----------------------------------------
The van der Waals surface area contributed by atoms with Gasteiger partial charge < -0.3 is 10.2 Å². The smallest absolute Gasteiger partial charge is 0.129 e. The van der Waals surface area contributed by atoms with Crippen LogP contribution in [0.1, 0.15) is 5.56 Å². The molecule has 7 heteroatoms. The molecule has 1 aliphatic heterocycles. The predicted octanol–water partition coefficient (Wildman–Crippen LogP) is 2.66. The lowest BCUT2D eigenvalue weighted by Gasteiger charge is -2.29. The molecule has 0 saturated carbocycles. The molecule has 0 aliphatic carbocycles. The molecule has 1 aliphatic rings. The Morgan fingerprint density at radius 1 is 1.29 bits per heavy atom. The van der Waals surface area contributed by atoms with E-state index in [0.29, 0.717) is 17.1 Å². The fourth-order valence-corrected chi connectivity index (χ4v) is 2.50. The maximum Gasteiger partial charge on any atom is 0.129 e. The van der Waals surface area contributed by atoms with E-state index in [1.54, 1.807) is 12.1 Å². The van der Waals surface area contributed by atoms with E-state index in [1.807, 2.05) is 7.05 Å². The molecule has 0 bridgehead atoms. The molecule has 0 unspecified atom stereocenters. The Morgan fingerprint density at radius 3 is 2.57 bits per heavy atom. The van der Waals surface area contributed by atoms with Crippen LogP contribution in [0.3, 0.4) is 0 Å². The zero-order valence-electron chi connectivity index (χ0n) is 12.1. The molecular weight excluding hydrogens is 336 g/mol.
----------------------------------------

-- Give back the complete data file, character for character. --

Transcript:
The van der Waals surface area contributed by atoms with Gasteiger partial charge < -0.3 is 10.2 Å². The smallest absolute Gasteiger partial charge is 0.129 e. The van der Waals surface area contributed by atoms with Crippen LogP contribution in [0.1, 0.15) is 5.56 Å². The molecule has 7 heteroatoms. The molecule has 1 aliphatic heterocycles. The predicted octanol–water partition coefficient (Wildman–Crippen LogP) is 2.66. The lowest BCUT2D eigenvalue weighted by Gasteiger charge is -2.29. The molecule has 0 saturated carbocycles. The molecule has 0 aliphatic carbocycles. The molecule has 1 aliphatic rings. The Morgan fingerprint density at radius 1 is 1.29 bits per heavy atom. The van der Waals surface area contributed by atoms with E-state index in [0.29, 0.717) is 17.1 Å². The fourth-order valence-corrected chi connectivity index (χ4v) is 2.50. The maximum Gasteiger partial charge on any atom is 0.129 e. The van der Waals surface area contributed by atoms with E-state index in [1.54, 1.807) is 12.1 Å². The van der Waals surface area contributed by atoms with E-state index in [1.807, 2.05) is 7.05 Å². The molecule has 0 bridgehead atoms. The molecule has 0 unspecified atom stereocenters. The Morgan fingerprint density at radius 3 is 2.57 bits per heavy atom. The van der Waals surface area contributed by atoms with Crippen LogP contribution in [0.3, 0.4) is 0 Å². The zero-order valence-electron chi connectivity index (χ0n) is 12.1. The molecular weight excluding hydrogens is 336 g/mol.